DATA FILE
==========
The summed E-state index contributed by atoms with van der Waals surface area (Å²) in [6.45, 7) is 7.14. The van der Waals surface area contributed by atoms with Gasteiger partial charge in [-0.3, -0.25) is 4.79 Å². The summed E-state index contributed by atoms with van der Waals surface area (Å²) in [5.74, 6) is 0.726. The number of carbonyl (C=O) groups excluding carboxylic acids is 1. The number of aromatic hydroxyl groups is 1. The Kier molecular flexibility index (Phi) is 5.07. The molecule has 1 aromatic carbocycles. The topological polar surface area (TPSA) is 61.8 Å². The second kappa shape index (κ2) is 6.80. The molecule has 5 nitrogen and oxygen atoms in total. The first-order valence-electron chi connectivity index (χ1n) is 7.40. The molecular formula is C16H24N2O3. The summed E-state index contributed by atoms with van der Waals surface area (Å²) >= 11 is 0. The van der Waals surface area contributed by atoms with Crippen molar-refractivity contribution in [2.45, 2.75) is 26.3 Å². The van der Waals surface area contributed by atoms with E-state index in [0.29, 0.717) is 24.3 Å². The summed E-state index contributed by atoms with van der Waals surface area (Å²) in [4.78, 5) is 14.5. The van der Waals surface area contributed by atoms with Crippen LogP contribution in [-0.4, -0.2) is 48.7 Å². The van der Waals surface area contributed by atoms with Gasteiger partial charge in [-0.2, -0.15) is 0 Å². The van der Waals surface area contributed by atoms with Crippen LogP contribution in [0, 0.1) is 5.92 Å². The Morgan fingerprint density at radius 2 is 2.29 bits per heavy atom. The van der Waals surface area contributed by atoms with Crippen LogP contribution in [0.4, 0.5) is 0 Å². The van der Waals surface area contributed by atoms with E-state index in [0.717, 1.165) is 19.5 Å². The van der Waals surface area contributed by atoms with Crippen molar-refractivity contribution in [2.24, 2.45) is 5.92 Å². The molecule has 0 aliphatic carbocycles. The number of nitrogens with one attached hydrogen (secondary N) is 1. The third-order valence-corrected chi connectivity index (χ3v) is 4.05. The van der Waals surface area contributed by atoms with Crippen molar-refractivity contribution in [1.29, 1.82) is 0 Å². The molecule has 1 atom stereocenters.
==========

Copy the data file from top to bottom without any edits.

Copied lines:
The summed E-state index contributed by atoms with van der Waals surface area (Å²) in [6.45, 7) is 7.14. The van der Waals surface area contributed by atoms with Gasteiger partial charge in [-0.3, -0.25) is 4.79 Å². The summed E-state index contributed by atoms with van der Waals surface area (Å²) in [5.74, 6) is 0.726. The number of carbonyl (C=O) groups excluding carboxylic acids is 1. The number of aromatic hydroxyl groups is 1. The Kier molecular flexibility index (Phi) is 5.07. The molecule has 1 aromatic carbocycles. The topological polar surface area (TPSA) is 61.8 Å². The second kappa shape index (κ2) is 6.80. The molecule has 5 nitrogen and oxygen atoms in total. The first-order valence-electron chi connectivity index (χ1n) is 7.40. The molecular formula is C16H24N2O3. The summed E-state index contributed by atoms with van der Waals surface area (Å²) >= 11 is 0. The van der Waals surface area contributed by atoms with Crippen molar-refractivity contribution in [2.45, 2.75) is 26.3 Å². The van der Waals surface area contributed by atoms with E-state index in [0.29, 0.717) is 24.3 Å². The summed E-state index contributed by atoms with van der Waals surface area (Å²) in [4.78, 5) is 14.5. The van der Waals surface area contributed by atoms with Crippen LogP contribution in [-0.4, -0.2) is 48.7 Å². The van der Waals surface area contributed by atoms with Gasteiger partial charge in [-0.2, -0.15) is 0 Å². The van der Waals surface area contributed by atoms with Crippen LogP contribution in [0, 0.1) is 5.92 Å². The Morgan fingerprint density at radius 2 is 2.29 bits per heavy atom. The van der Waals surface area contributed by atoms with Crippen LogP contribution in [0.4, 0.5) is 0 Å². The van der Waals surface area contributed by atoms with E-state index in [0.717, 1.165) is 19.5 Å². The van der Waals surface area contributed by atoms with Crippen molar-refractivity contribution in [2.24, 2.45) is 5.92 Å². The molecule has 0 aliphatic carbocycles. The number of nitrogens with one attached hydrogen (secondary N) is 1. The third-order valence-corrected chi connectivity index (χ3v) is 4.05. The van der Waals surface area contributed by atoms with Crippen molar-refractivity contribution in [1.29, 1.82) is 0 Å². The molecule has 1 atom stereocenters.